- Many employees who use AI said it has made them more productive at work, yet, the majority of the users remain anxious about their job security.
- The anxiety is more common among younger workers and lower-income earners.
It’s no longer news that AI technology is changing how we work. But as its presence continues to grow, so too does a chilling feeling among employees about losing their jobs to the machines.
The anxiety about AI taking over jobs seems common among the younger generation.
AI is More Common Among Younger Workers
A recent poll conducted by SurveyMonkey revealed that Gen Zers (37%) and Millennials (35%) employees are most likely to have used AI tools in their work.
Only 25% of Gen Xers and 17% of baby boomers reported having tried AI.
Going by regions, the survey showed that people of colour use AI the most, compared to white workers.
About 41% of Asian employees, 38% of Black employees, and 36% of Hispanic workers said they have used AI tools at work, while only 23% of white workers said so.
Meanwhile, of all the users, 72% reported that AI has made them more productive. However, many remain concerned about its impact on their jobs.
Up to 60% of the employees who use AI regularly said they’re concerned about its impact on their jobs, compared with 35% of those who don’t use AI tools.
The survey showed that lower-income earners worry the most about AI job threats. Those making less than $50,000 a year were more compared to those making $50,000 and $99,000 (39%) or $100,000 or more annually (36%), according to the report.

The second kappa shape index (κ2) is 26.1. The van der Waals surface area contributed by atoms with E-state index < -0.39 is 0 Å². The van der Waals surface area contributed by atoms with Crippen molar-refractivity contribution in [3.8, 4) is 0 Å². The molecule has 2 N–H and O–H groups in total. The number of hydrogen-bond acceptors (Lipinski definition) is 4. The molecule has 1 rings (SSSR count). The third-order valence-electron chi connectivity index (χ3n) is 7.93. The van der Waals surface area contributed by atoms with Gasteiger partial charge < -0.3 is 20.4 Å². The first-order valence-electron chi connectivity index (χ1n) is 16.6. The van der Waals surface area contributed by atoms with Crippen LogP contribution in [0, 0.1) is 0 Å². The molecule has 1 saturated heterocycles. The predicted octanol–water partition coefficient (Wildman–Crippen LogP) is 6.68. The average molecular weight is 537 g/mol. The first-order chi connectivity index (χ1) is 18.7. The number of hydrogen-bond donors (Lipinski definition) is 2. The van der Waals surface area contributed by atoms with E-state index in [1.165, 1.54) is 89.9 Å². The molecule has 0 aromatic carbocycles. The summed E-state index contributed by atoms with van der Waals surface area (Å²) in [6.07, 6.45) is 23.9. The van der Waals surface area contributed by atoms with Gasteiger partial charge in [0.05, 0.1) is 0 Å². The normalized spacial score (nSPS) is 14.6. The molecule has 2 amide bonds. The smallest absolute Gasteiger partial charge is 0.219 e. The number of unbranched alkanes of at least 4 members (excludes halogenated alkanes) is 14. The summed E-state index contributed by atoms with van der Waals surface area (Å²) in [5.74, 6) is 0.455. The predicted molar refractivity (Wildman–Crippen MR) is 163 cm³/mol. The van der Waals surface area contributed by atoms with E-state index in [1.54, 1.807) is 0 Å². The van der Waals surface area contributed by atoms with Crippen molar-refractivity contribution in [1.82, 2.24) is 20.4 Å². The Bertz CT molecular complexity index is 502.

Why Are AI Users Worried?
Several factors could explain why people who use AI the most at work and lower-income earners worry the most about AI’s impact on their jobs.
Working closely with AI means witnessing its capabilities firsthand, making the potential for automation of their own tasks more tangible and immediate.
Frequent users likely have a deeper understanding of AI’s potential to automate tasks, making them more aware of the risks to their roles.
The experience creates a sense of vulnerability and job insecurity. Many AI systems operate autonomously, which leaves workers feeling like they have less control over their work environment and decision-making processes.
The awareness can fuel anxiety, even if their specific job isn’t at immediate risk.
Lower-income workers often have fewer career options and specialized skills compared to higher-income earners.
So, losing a job can have a devastating impact on them, as they may have fewer resources to fall back on during unemployment.